Roosevelt says that one of the biggest innovations nowadays is the fact that any blind student can go to their local store and buy devices that have built-in accessibility. Such is the case with Apple’s iPad, iPhone and Mac. These devices come with accessibility features to assist those with visual impairments, and do not require specialized software or devices in order to work. Microsoft’s Surface tablet is also highly accessible to blind and visually impaired individuals, and is another great option for taking notes.

This is just but a handful of the many assistive technology devices that allow blind or visually impaired students to keep up with the rigors of college. They can be of tremendous help when combined with other support services and the desire to succeed. For more product and other technology news, visit the Chicago Lighthouse technology blog at

Did you use assistive technology in college? How did it help? As always, please email any post suggestions or comments to Have a great weekend!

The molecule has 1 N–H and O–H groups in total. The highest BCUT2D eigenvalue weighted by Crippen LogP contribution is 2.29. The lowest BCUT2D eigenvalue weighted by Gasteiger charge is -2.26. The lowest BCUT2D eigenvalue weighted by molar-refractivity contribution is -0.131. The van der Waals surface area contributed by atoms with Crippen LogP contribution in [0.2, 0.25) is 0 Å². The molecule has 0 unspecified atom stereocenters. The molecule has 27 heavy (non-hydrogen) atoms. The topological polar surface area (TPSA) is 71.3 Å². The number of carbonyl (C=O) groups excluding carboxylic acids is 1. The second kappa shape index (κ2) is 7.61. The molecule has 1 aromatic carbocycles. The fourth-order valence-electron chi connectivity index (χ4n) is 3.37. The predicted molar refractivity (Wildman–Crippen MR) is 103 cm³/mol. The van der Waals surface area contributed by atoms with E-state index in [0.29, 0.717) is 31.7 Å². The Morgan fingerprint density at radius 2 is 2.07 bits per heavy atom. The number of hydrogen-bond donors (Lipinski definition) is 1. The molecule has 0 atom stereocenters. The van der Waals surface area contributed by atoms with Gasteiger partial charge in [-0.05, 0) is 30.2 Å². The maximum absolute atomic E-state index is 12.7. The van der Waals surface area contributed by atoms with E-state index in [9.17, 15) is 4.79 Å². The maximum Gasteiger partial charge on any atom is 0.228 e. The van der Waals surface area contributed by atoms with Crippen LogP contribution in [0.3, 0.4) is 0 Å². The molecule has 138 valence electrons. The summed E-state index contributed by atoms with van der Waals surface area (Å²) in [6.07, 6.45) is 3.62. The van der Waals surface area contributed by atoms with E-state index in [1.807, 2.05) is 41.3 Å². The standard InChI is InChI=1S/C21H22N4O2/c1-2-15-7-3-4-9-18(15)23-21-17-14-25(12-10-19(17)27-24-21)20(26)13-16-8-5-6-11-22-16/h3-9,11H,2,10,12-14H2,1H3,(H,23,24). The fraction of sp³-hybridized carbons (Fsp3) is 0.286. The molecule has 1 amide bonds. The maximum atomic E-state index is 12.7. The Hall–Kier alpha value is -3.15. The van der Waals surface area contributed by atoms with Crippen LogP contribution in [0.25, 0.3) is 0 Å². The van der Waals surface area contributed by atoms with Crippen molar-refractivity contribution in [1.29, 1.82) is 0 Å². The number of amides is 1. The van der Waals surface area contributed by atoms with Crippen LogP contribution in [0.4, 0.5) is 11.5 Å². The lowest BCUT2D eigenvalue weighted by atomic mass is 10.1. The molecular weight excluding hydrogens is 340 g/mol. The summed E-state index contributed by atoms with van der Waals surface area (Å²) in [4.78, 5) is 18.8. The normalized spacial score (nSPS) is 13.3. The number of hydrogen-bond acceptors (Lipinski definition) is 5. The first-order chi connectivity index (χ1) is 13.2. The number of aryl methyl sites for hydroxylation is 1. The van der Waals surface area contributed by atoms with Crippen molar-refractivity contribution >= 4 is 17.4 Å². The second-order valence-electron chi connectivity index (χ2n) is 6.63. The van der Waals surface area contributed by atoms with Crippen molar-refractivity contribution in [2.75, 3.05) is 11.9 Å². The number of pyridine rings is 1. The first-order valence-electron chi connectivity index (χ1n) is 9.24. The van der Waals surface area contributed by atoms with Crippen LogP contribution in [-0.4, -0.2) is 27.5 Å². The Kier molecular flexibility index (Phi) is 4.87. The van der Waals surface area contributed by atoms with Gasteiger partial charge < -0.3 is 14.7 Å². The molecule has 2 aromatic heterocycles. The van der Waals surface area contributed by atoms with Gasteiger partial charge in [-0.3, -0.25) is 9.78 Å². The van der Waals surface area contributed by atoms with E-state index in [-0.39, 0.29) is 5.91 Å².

Commentary: Low Expectations of People with Disabilities

I sometimes get asked what’s the greatest challenge encountered by people with disabilities. For me, it is not inaccessible technology or print letters that I can’t read – it goes much further than that. The greatest and most prevalent barrier that exists for people with disabilities is a negative attitude and low expectations. Ironically, low expectations are often seen at school and home, as the following article points out. I can attest to this, as I have constantly experienced both situations.